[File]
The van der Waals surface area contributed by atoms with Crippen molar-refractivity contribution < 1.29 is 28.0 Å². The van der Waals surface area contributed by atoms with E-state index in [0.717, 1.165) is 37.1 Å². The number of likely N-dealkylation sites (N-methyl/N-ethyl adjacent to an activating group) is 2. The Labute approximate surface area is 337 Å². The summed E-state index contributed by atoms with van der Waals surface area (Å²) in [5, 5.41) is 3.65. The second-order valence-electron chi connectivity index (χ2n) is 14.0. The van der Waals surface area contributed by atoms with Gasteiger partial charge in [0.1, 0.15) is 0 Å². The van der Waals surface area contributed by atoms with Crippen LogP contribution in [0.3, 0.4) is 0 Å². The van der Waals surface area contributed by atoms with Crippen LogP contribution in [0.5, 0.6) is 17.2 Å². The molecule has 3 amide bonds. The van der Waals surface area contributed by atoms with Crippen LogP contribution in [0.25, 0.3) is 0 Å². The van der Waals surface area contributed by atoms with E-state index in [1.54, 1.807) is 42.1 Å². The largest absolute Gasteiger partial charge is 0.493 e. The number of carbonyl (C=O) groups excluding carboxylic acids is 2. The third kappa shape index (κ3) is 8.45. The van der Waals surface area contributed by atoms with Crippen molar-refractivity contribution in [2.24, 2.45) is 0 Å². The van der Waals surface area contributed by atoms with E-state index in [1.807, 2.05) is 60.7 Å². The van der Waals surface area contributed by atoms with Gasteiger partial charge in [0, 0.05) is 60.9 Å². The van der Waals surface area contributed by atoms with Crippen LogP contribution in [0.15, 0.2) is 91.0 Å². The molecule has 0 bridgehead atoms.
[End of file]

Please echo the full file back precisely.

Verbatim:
The van der Waals surface area contributed by atoms with Crippen molar-refractivity contribution < 1.29 is 28.0 Å². The van der Waals surface area contributed by atoms with E-state index in [0.717, 1.165) is 37.1 Å². The number of likely N-dealkylation sites (N-methyl/N-ethyl adjacent to an activating group) is 2. The Labute approximate surface area is 337 Å². The summed E-state index contributed by atoms with van der Waals surface area (Å²) in [5, 5.41) is 3.65. The second-order valence-electron chi connectivity index (χ2n) is 14.0. The van der Waals surface area contributed by atoms with Gasteiger partial charge in [0.1, 0.15) is 0 Å². The van der Waals surface area contributed by atoms with Crippen LogP contribution in [0.3, 0.4) is 0 Å². The van der Waals surface area contributed by atoms with Crippen LogP contribution in [0.5, 0.6) is 17.2 Å². The molecule has 3 amide bonds. The van der Waals surface area contributed by atoms with Crippen LogP contribution in [0.25, 0.3) is 0 Å². The van der Waals surface area contributed by atoms with E-state index in [1.54, 1.807) is 42.1 Å². The largest absolute Gasteiger partial charge is 0.493 e. The number of carbonyl (C=O) groups excluding carboxylic acids is 2. The third kappa shape index (κ3) is 8.45. The van der Waals surface area contributed by atoms with Crippen molar-refractivity contribution in [2.24, 2.45) is 0 Å². The van der Waals surface area contributed by atoms with E-state index in [1.807, 2.05) is 60.7 Å². The van der Waals surface area contributed by atoms with Gasteiger partial charge in [0, 0.05) is 60.9 Å². The van der Waals surface area contributed by atoms with Crippen LogP contribution in [0.15, 0.2) is 91.0 Å². The molecule has 0 bridgehead atoms.